Street Fighter II: Animated Movie Still One of the Greatest Movie Adaptations Ever

Ryu SF
Photo: Toei . Company

If you like cartoons, chances are you can remember the first movie or TV show that got you hooked on the media; Your “gateway drug”, if you will. For some, it might be TV shows like Seven Dragon Balls or A pieceothers perhaps a specific movie like Ghost in the shell or Akira (actually, I had to actually go back to the memory archives to determine if Akira was the first for me; it was definitely too early in my life). However, for me, the earliest memory I have of watching anime is the incredible video game adaptation, Street Fighter II: Cartoonsreleased in 1994.

I admit that, I don’t like Street fighter series when I was a kid. In fact, it probably didn’t until Street Fighter III: 3rd Attack that I’m really starting to notice. However, I did dip in Street Fighter II’: Special Champion Edition on MegaDrive. I was really bad at that, of course, since I was still single at the time, but I really enjoyed playing as Ryu or Ken and just spamming ‘Hadoken’ non-stop (that’s still not enough). to win most of the time, be granted).

Cartoon SF II
Photo: Toei . Company

The cartoon manages to take each fighter from the game and make them look complete hegemony.

However, I think most people would probably agree by now that Street Fighter II – especially the earlier iterations – was a bit silly at times. Look at the characters in the fighter select screen now and compare them to how they look in later games like V street fighter and recently announced 6 . street fightersome of them look serious freak (and didn’t even get me started with bloody versions of the characters on screen after the game). It’s a pretty lighthearted game with limited scope for a compelling story, so you’d be forgiven for thinking that the movie adaptation would follow in its footsteps and be a bit silly in and of itself.

However, not completely. Street Fighter II: The Animated Movie manages to take every single fighter from the game and make them look complete hegemony. Whether it’s Ryu, M. Bison or Chun-Li, each character has their moment in the limelight. Heck, even purposeful goofy characters like E. Honda and Balrog are elevated by the film’s distinctive storytelling and animation. Standout scenes include the opening fight between Ryu and Sagat, the introduction of M. Bison against an awesome, terrifying soundtrack, and of course the brutal apartment fight between Chun-Li and Vega.

Dhalsim SF
Photo: Toei . Company

For those who don’t know, the narration is quite simple. It tells the story of a criminal organization known as ‘Shadowlaw’, led by M.Bison along with his minions Sagat, Balrog and Vega, who are looking for new fighters to join the cause. their goals and set their sights on the very adepts. Ryu warrior. Unable to locate Ryu, they kidnap and hypnotize Ken, who shares a deep history with Ryu and can match him in combat ability. Of course, along the way, we meet the entire cast of the game in various languages, including Fei Long, T. Hawk, Cammy, etc.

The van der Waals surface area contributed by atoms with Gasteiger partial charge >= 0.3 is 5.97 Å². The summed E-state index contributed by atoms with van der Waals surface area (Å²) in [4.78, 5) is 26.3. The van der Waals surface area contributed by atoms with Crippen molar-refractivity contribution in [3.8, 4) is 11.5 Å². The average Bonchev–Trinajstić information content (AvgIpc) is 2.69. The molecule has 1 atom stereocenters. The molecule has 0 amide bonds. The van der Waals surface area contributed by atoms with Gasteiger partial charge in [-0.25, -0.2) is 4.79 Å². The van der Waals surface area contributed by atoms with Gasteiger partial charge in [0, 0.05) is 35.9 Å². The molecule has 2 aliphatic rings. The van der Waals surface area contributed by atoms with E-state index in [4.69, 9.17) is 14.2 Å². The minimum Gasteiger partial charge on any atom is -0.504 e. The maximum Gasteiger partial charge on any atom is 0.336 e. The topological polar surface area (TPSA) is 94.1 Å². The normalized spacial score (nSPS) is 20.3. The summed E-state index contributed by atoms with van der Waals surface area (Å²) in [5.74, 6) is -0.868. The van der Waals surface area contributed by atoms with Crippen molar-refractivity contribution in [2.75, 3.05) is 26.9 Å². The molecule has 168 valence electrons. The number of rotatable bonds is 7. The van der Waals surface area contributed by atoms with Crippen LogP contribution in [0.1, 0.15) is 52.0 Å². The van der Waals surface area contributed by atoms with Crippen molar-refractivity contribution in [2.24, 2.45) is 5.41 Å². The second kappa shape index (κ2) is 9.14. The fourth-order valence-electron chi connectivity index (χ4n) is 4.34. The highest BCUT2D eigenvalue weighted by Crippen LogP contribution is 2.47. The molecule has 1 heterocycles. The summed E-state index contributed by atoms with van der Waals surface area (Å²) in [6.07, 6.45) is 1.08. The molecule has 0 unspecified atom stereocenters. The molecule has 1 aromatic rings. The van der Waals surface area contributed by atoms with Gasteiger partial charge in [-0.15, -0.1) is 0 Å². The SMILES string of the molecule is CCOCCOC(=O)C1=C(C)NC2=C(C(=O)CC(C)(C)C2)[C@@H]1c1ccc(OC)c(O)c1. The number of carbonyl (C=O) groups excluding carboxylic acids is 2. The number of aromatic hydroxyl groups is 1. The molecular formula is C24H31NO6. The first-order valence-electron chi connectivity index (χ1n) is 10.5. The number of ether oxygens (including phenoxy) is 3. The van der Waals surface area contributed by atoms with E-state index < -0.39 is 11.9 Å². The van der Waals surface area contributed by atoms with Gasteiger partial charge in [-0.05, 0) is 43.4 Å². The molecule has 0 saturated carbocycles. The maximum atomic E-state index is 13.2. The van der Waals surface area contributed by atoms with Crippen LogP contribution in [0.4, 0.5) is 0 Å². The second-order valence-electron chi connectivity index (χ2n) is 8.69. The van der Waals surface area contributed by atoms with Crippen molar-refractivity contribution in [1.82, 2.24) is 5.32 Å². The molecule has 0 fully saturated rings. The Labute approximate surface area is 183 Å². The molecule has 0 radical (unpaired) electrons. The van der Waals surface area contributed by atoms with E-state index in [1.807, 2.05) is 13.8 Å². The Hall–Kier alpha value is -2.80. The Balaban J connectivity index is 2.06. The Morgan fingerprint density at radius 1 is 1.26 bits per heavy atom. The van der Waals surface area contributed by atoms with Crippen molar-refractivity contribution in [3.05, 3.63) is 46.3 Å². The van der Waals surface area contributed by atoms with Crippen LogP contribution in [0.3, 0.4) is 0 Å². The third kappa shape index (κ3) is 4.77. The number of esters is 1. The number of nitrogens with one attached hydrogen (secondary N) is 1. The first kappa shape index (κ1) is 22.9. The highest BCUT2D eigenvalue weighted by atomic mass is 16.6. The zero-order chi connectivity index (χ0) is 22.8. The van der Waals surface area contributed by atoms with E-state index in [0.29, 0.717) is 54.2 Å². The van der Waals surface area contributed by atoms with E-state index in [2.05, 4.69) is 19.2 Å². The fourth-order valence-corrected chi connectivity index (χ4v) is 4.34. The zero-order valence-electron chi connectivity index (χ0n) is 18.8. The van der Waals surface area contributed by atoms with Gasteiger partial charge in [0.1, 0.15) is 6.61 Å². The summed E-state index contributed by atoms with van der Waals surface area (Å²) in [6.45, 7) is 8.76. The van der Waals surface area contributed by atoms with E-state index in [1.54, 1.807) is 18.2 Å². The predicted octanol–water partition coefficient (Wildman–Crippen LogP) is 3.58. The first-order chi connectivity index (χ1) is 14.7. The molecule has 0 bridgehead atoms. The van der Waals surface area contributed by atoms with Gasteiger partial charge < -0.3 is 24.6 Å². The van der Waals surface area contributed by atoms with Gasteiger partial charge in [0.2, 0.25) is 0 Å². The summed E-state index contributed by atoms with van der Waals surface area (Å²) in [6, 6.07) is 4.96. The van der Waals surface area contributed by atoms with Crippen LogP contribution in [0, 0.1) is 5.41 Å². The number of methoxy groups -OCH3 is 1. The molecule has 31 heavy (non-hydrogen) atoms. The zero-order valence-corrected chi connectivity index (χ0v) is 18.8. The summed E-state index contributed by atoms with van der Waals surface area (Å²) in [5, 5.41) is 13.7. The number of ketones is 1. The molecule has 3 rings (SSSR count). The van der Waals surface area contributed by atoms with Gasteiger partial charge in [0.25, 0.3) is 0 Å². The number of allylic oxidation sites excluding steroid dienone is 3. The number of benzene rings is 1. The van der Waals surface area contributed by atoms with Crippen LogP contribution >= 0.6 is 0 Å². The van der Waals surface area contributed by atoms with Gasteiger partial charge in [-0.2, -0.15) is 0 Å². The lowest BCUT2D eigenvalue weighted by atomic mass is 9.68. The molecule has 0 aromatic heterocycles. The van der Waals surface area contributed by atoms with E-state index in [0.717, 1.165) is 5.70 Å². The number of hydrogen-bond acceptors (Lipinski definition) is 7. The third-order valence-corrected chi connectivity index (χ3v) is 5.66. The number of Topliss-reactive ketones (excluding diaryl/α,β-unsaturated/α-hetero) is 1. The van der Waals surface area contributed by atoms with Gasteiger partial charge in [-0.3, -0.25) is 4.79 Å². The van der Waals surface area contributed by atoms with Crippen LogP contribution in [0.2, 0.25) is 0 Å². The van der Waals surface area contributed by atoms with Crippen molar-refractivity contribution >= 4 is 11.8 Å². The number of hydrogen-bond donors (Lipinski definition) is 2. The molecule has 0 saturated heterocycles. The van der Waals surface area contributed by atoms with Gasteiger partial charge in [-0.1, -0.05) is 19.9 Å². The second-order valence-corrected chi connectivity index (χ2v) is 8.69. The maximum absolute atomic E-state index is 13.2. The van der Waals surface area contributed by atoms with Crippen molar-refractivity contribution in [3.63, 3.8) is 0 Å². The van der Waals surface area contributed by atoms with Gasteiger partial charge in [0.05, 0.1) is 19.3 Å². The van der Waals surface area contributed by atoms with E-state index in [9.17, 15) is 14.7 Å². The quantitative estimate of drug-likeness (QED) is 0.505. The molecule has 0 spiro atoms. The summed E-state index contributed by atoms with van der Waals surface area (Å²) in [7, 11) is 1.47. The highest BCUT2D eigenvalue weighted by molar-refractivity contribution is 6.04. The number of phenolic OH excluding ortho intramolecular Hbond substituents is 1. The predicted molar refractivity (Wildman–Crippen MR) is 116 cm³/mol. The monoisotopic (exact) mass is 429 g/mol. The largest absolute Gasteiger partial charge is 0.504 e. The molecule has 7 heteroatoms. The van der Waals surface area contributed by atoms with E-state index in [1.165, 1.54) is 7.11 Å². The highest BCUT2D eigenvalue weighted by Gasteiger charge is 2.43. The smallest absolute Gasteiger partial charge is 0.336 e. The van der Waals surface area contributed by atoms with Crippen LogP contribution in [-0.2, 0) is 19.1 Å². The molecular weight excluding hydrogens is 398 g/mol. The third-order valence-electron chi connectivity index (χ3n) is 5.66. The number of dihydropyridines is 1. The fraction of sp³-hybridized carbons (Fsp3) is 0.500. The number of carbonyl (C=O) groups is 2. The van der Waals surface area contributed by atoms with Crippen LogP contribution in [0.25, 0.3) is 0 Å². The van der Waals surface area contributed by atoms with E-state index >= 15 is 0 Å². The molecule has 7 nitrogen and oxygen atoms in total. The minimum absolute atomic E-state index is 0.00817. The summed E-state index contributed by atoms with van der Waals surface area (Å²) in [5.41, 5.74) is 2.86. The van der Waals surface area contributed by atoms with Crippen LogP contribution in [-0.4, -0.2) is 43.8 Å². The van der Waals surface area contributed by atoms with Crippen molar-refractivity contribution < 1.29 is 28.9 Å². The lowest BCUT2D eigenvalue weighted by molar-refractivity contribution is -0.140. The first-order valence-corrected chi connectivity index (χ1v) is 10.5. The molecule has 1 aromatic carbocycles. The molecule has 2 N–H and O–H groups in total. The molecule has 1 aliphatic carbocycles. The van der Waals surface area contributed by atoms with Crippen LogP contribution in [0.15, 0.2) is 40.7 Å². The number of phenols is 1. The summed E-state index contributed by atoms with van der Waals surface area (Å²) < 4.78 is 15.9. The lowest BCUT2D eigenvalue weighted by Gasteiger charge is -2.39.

While the story is pretty simple, the real joy of Street Fighter II: The Animated Movie lies in the smaller details. In the middle of the film, M. Bison sends his right-hand man Vega to “take care of” Chun-Li, and this leads to one of the most entertaining brawls ever brought to the screen.

It also lacks emotional weight; where some anime shows and movies are quite content with their characters seemingly not being severely beaten, Street Fighter II: The Animated Movies reminds us that its characters are human and quite vulnerable physically. When you see Chun-Li lying in the hospital with 90% of her body wrapped in bandages, you can’t help but think “damn, she really pain!”.

Bison SF
Photo: Toei . Company

[it] may not be as impactful as Akira and Ghost in the Shell, but it suits them perfectly in terms of sheer quality.

A special thanks must also be accompanied by the incredible soundtrack. I already mentioned the great music that plays in M. Bison’s intro, but this is just one of many moments in the movie that are dramatically enhanced from the original point. Not only that, it also makes great use of licensed music, with one particularly striking scene involving Ken driving with his wife and listening to music. Their bones by Alice in Chains. When the same song appears on the in-game radio, Grand Theft Auto san andreas a decade later, I immediately thought “oh hey, that’s the song from the movie Street Fighter!”.

Street Fighter II: The Animated Movie may not be as influential as the aforementioned films like Akira and Ghost in the Shell, but for me, it completely rivals them in terms of sheer quality. It successfully elevates what is already an influential video game by giving its characters meaningful behind-the-scenes stories and great on-screen moments.

If you haven’t seen it before, the good news is that the entire series is available now on Youtube. It’s a great way to watch movies as it’s been lovingly upscaled to HD at a gamer-friendly 60 fps, but I’ll be rolling out the official 4K blu-ray soon.

Did you watch Street Fighter II: The Animated Movie when it was first released in the 90s? Does it still hold you? Share your thoughts in the comments section below.

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